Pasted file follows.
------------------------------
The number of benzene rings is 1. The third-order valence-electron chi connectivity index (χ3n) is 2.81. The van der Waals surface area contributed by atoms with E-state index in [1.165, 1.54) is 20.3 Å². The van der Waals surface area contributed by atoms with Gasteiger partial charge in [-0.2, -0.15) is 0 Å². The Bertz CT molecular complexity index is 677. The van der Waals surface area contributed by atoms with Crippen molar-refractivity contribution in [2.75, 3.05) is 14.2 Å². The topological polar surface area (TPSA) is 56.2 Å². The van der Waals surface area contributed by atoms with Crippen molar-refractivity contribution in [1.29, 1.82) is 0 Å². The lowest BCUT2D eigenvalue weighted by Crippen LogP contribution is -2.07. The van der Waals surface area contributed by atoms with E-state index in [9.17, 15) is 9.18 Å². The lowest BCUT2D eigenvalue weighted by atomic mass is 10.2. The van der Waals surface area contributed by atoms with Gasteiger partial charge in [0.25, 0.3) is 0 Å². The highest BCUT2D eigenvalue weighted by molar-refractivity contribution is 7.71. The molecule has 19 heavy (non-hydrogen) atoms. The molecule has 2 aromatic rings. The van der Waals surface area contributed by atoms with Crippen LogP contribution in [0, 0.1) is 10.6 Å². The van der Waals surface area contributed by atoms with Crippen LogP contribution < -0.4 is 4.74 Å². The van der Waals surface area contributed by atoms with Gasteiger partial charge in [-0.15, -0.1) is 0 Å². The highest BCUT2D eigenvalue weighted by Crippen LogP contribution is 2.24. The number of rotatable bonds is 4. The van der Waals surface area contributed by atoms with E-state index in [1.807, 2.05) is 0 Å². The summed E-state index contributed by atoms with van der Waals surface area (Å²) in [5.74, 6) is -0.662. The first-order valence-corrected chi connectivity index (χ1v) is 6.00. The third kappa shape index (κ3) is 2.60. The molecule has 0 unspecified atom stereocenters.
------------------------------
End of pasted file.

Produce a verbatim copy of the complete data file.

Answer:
The number of benzene rings is 1. The third-order valence-electron chi connectivity index (χ3n) is 2.81. The van der Waals surface area contributed by atoms with E-state index in [1.165, 1.54) is 20.3 Å². The van der Waals surface area contributed by atoms with Gasteiger partial charge in [-0.2, -0.15) is 0 Å². The Bertz CT molecular complexity index is 677. The van der Waals surface area contributed by atoms with Crippen molar-refractivity contribution in [2.75, 3.05) is 14.2 Å². The topological polar surface area (TPSA) is 56.2 Å². The van der Waals surface area contributed by atoms with Crippen molar-refractivity contribution in [1.29, 1.82) is 0 Å². The lowest BCUT2D eigenvalue weighted by Crippen LogP contribution is -2.07. The van der Waals surface area contributed by atoms with E-state index in [9.17, 15) is 9.18 Å². The lowest BCUT2D eigenvalue weighted by atomic mass is 10.2. The van der Waals surface area contributed by atoms with Gasteiger partial charge in [0.25, 0.3) is 0 Å². The highest BCUT2D eigenvalue weighted by molar-refractivity contribution is 7.71. The molecule has 19 heavy (non-hydrogen) atoms. The molecule has 2 aromatic rings. The van der Waals surface area contributed by atoms with Crippen LogP contribution in [0, 0.1) is 10.6 Å². The van der Waals surface area contributed by atoms with Crippen LogP contribution < -0.4 is 4.74 Å². The van der Waals surface area contributed by atoms with Gasteiger partial charge in [-0.15, -0.1) is 0 Å². The highest BCUT2D eigenvalue weighted by Crippen LogP contribution is 2.24. The number of rotatable bonds is 4. The van der Waals surface area contributed by atoms with E-state index in [1.807, 2.05) is 0 Å². The summed E-state index contributed by atoms with van der Waals surface area (Å²) in [5.74, 6) is -0.662. The first-order valence-corrected chi connectivity index (χ1v) is 6.00. The third kappa shape index (κ3) is 2.60. The molecule has 0 unspecified atom stereocenters.